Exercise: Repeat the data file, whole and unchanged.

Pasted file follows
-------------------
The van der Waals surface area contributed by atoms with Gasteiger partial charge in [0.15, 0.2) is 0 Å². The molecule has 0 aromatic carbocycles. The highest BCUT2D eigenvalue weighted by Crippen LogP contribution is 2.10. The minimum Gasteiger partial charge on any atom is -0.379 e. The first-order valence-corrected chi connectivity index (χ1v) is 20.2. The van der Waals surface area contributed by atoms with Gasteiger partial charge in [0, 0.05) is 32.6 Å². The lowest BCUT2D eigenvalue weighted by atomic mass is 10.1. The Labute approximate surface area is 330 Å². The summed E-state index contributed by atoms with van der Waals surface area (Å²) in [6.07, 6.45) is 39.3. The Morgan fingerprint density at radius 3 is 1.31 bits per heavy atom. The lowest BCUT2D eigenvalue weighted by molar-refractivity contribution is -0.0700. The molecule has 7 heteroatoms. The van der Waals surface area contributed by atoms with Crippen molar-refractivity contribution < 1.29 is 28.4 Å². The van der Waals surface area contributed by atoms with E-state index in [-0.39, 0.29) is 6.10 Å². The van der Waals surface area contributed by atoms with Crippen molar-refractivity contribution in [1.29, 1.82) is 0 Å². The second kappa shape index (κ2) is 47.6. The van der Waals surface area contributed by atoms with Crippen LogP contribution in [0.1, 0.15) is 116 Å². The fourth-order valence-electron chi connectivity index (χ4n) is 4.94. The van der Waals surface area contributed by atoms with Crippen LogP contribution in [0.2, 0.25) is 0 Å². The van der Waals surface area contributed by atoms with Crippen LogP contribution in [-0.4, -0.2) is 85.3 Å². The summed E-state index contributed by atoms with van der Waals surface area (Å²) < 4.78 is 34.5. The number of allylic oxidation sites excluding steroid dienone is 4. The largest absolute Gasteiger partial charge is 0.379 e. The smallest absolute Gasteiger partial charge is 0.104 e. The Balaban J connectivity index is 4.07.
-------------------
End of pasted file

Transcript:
The van der Waals surface area contributed by atoms with Gasteiger partial charge in [0.15, 0.2) is 0 Å². The molecule has 0 aromatic carbocycles. The highest BCUT2D eigenvalue weighted by Crippen LogP contribution is 2.10. The minimum Gasteiger partial charge on any atom is -0.379 e. The first-order valence-corrected chi connectivity index (χ1v) is 20.2. The van der Waals surface area contributed by atoms with Gasteiger partial charge in [0, 0.05) is 32.6 Å². The lowest BCUT2D eigenvalue weighted by atomic mass is 10.1. The Labute approximate surface area is 330 Å². The summed E-state index contributed by atoms with van der Waals surface area (Å²) in [6.07, 6.45) is 39.3. The Morgan fingerprint density at radius 3 is 1.31 bits per heavy atom. The lowest BCUT2D eigenvalue weighted by molar-refractivity contribution is -0.0700. The molecule has 7 heteroatoms. The van der Waals surface area contributed by atoms with Crippen molar-refractivity contribution < 1.29 is 28.4 Å². The van der Waals surface area contributed by atoms with E-state index in [-0.39, 0.29) is 6.10 Å². The van der Waals surface area contributed by atoms with Crippen molar-refractivity contribution in [1.29, 1.82) is 0 Å². The second kappa shape index (κ2) is 47.6. The van der Waals surface area contributed by atoms with Crippen LogP contribution in [0.1, 0.15) is 116 Å². The fourth-order valence-electron chi connectivity index (χ4n) is 4.94. The van der Waals surface area contributed by atoms with Crippen LogP contribution in [0.2, 0.25) is 0 Å². The van der Waals surface area contributed by atoms with Crippen LogP contribution in [-0.4, -0.2) is 85.3 Å². The summed E-state index contributed by atoms with van der Waals surface area (Å²) < 4.78 is 34.5. The number of allylic oxidation sites excluding steroid dienone is 4. The largest absolute Gasteiger partial charge is 0.379 e. The smallest absolute Gasteiger partial charge is 0.104 e. The Balaban J connectivity index is 4.07.